My son has gotten his Rubik's cube skill down to the point that he can usually solve one in about 45 seconds. As I said, I'm still lucky to complete a single side.
Ok, time for my world-famous pivot (see what I did there?) where I connect this to the world of community banking.
The key to the (standard 3x3) Rubik's cube is that the middle square on each face cannot move and does not change. Think about that for a minute. The middle is fixed in place. That sounds to me like banking for the longest time, maybe the entire twentieth century. For decades, the fundamentals never really changed much. The center held. We could pay 2% on our deposits, lending out at 6%, and be on the golf course by 4:00 in the afternoon.
My son is Gen Z, and he's decided that the plain old 3x3 Rubik's cube is too simple. He can solve it now, basically without thinking, just by applying a well-learned method of certain moves. So, he has moved on to the 4x4 cube, called the Rubik's Master Cube.
This is a totally different game! Now the center CAN change. The four squares in the middle of each face need to be established before moving on to the rest of the solution. Nothing is fixed. So he has had to put in the work—learning from video teachers, studying his notes, practicing his moves—to learn to work this puzzle. He can now usually finish the Rubik's Master Cube in about an hour. It is no longer too simple.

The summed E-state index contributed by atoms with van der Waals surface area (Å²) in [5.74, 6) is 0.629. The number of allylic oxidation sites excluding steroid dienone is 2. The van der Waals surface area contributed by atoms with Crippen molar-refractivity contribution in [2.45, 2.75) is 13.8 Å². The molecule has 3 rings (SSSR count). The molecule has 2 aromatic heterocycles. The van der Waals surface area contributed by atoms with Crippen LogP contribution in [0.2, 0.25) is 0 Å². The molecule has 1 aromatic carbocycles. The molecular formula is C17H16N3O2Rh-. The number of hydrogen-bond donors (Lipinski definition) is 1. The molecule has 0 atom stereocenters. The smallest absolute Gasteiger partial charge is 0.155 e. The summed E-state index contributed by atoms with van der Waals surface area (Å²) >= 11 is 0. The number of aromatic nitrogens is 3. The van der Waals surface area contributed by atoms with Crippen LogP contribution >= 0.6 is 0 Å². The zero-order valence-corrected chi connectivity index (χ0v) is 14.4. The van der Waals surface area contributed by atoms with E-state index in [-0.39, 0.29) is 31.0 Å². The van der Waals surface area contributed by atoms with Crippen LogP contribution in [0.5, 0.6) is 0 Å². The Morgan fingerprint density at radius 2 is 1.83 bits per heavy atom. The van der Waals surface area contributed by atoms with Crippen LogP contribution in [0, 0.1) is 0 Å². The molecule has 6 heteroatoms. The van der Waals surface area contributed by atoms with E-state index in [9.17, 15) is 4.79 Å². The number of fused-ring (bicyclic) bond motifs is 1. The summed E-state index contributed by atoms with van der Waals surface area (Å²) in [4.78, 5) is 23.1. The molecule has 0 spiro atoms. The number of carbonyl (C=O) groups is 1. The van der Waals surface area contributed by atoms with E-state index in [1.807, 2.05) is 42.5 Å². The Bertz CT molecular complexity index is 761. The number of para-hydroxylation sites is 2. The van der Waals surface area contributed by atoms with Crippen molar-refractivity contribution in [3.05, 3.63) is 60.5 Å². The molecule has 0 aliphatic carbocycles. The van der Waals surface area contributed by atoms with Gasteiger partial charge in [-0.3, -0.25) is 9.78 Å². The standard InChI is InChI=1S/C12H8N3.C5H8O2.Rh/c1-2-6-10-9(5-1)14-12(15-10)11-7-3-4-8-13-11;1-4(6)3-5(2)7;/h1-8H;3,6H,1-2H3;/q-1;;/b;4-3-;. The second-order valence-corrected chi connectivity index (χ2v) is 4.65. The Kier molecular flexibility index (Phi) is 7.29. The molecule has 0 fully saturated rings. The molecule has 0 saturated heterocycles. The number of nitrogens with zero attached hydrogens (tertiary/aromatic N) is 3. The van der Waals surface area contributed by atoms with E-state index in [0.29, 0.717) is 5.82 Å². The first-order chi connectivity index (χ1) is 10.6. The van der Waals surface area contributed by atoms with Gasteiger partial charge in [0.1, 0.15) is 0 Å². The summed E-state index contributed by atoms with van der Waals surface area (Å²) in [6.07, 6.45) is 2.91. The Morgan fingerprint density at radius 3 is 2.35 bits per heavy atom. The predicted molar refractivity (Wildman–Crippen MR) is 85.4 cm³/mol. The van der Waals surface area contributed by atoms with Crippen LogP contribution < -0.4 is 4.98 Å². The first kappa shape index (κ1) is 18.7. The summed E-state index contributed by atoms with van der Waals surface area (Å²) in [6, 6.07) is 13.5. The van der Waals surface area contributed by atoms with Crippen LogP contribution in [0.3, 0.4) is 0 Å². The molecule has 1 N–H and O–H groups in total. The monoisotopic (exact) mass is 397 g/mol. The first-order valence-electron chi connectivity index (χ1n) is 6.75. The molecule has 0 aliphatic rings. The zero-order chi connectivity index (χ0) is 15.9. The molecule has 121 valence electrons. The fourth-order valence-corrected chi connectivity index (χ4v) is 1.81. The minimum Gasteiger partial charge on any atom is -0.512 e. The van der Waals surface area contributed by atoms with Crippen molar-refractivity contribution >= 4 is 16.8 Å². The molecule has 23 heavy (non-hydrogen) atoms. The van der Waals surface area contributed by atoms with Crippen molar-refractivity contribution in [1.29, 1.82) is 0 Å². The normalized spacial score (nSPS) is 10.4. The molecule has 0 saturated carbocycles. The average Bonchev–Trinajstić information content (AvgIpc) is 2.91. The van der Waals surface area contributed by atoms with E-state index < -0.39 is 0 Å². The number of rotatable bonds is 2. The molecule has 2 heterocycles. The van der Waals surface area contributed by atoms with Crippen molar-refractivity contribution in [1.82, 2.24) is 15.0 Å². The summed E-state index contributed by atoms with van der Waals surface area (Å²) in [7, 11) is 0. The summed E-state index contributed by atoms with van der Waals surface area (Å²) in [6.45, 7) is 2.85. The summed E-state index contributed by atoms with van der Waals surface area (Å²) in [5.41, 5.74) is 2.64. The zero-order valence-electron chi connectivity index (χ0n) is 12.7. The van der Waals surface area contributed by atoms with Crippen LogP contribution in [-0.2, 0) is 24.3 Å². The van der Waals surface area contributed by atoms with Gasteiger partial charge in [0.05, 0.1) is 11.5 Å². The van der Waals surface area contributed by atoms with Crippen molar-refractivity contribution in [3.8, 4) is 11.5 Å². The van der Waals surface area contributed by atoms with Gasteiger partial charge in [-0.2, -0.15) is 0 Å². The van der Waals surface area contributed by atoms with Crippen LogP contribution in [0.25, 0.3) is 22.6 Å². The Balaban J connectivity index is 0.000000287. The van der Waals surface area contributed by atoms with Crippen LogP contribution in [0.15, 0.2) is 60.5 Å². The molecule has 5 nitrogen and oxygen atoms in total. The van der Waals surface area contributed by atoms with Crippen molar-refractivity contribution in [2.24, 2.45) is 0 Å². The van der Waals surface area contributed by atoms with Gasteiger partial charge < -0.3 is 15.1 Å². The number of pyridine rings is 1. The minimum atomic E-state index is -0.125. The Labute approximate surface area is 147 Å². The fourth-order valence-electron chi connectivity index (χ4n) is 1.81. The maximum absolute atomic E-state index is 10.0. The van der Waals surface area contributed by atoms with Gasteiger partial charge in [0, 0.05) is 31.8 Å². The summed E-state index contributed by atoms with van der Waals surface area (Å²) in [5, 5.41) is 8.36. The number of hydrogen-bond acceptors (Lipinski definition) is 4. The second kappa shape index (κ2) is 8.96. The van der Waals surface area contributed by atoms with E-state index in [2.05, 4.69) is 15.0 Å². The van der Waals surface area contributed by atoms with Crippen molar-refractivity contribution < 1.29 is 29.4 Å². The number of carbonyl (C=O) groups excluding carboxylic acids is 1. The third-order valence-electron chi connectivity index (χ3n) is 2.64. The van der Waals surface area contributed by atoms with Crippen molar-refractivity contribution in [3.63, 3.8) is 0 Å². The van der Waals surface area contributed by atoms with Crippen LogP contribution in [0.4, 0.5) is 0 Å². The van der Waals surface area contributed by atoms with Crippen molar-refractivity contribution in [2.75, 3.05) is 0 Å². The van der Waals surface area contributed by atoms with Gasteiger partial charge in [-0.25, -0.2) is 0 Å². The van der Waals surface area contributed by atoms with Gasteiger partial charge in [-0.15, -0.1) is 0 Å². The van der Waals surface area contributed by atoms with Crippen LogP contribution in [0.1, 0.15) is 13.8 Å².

This is what banking looks like today: no longer simple.
In fact, maybe banking is becoming more like the 5x5 Rubik's Professor's Cube. Believe it or not, the record for the 5x5 cube is still less than a minute. However, the patterns, techniques, and methodology that the solvers must go through are much more difficult. The competitors at this level have special, lubricated, and well-worn cubes they use because physical dexterity and choreography are a part of doing it that fast.
Check out Feliks Zemdegs setting the world record on the Professor Cube in 2017. It takes him 38.52 seconds. Watch the video here.
Back to the banking problem. We have entered a new era of banking where our "center" has moved. Our industry is no longer in a "3x3" world. I'm not saying banking was easy the past several years, just as for someone like me, even a 3x3 Rubik's isn't close to being easy. Plenty of folks have had difficulty putting all the parts of excellent banking together even in easier times. But many learned the methods and eventually put all "6 sides" of their puzzle into place.